It never troubles the wolf how many the sheep may be - Being ready for the worst day of your career.


It was a gorgeous sunny Florida day as I drove my son back to school after his annual wellness check.  As I navigated the last street that leads up to his Elementary, I saw several sheriff vehicles tearing down the road in the opposite direction.  Assuming they had been called to an incident in town, I proceeded to enter the school and park.  I walked my son across the car park and entered the building.  As I approached the desk, doctor’s note in hand I heard a teacher shout “Code Red!”.  People started immediately, shepherding children into various classrooms and I heard the doors being locked behind me.  “You’re going to have to come into the supply room with us Mr Geering!”, one teacher exclaimed.

I recognised the term “Code Red” from discussions with my little boy.  He had recounted on several occasions that the school ran drills, as he put it “in case a bad guy tries to shoot us”.  Hearing this would put my heart firmly in my throat as images from the Sandy Hook Elementary Massacre flashed in my head.  I use the word massacre as this lovely politically correct world we live in loves to downplay the horror that we see, with words such as “active shooter” or “act of terror”.  As my son explained the way he and his classmates would have to practice sheltering in place, I felt a deep sense of sadness that innocent children whose only concern should be which game to play next, had to drill for potential murder.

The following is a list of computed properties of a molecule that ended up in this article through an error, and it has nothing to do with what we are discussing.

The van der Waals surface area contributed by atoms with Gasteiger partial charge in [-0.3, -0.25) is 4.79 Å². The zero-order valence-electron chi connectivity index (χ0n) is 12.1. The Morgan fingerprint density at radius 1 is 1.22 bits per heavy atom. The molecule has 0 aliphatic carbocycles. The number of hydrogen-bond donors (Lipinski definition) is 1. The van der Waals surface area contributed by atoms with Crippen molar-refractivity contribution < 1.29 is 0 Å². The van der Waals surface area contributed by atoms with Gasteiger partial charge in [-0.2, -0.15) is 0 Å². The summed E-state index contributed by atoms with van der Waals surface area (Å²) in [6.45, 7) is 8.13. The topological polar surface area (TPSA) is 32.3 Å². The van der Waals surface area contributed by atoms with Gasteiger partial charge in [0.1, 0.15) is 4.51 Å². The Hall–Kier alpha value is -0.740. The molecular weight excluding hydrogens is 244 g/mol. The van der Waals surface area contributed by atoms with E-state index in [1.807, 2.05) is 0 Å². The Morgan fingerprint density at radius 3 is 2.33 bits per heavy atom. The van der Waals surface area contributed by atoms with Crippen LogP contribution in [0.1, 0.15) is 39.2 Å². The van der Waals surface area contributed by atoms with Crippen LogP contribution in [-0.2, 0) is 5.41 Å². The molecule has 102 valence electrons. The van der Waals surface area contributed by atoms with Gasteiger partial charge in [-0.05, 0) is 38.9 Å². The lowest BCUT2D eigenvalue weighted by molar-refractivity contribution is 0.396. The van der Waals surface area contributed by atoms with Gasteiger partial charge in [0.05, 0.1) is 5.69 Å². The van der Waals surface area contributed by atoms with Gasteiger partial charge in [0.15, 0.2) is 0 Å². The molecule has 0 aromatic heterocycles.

The room we found ourselves in was where the printers and paper products were stored.  Most of the school was hiding in their classrooms or caught whilst having lunch.  It was then that it struck me just how vulnerable these children and their guardians are.  Had an armed assailant entered the building, he (I say that as they are always male) would have had minimal resistance.  I looked around the room and identified objects that could be used as a weapon.  A fire extinguisher hung from the wall, cumbersome but possibly a distraction.  On the table by the printer was a paper guillotine, upon closer examination, ripping the handle off would have created a pretty effective machete.  My mind raced with all of the potential entry points a motivated shooter could exploit.

The teachers I shared the small space with frantically searched the internet and tried to find some clues as to what was happening outside.  What you underestimate as a spectator is just how disconnected the people inside the school are from what everyone knows outside.  I was so impressed with how quickly the staff had corralled the children into their various shelters and you could hear a pin drop during the incident.  It was then that my son turned to me and said “I’m so glad you’re here with me Daddy.”  At that moment, it hit me that the other 99% of the little girls and boys were hiding under a desk, terrified, not knowing if they were going to see their mum or dad again.  “At least there is a Paramedic here with us,” he continued, “you can help people if the bad guy shoots them”.

It was at that moment that I realised that I was there under many banners.  Of course, as a firefighter and paramedic, I have already sworn an oath to protect the very people I was sharing the building with.  The other side though, was that I was there as his dad.  I am not a soldier or a policeman, but if someone had entered with a weapon, there was no question that I was going to stop them or die trying.  Please don’t misunderstand this as some fake machado, it would have been terrifying.  The point is that I was his protector and at that point, there was no time to turn back the clock.  Whatever I have done up to this point is the sum of my training.  Had I spent the last twenty years on a couch, the chances of being able to protect my son and his friends would be slim to none.  As a lifelong martial artist, first responder and athlete, those chances were significantly higher.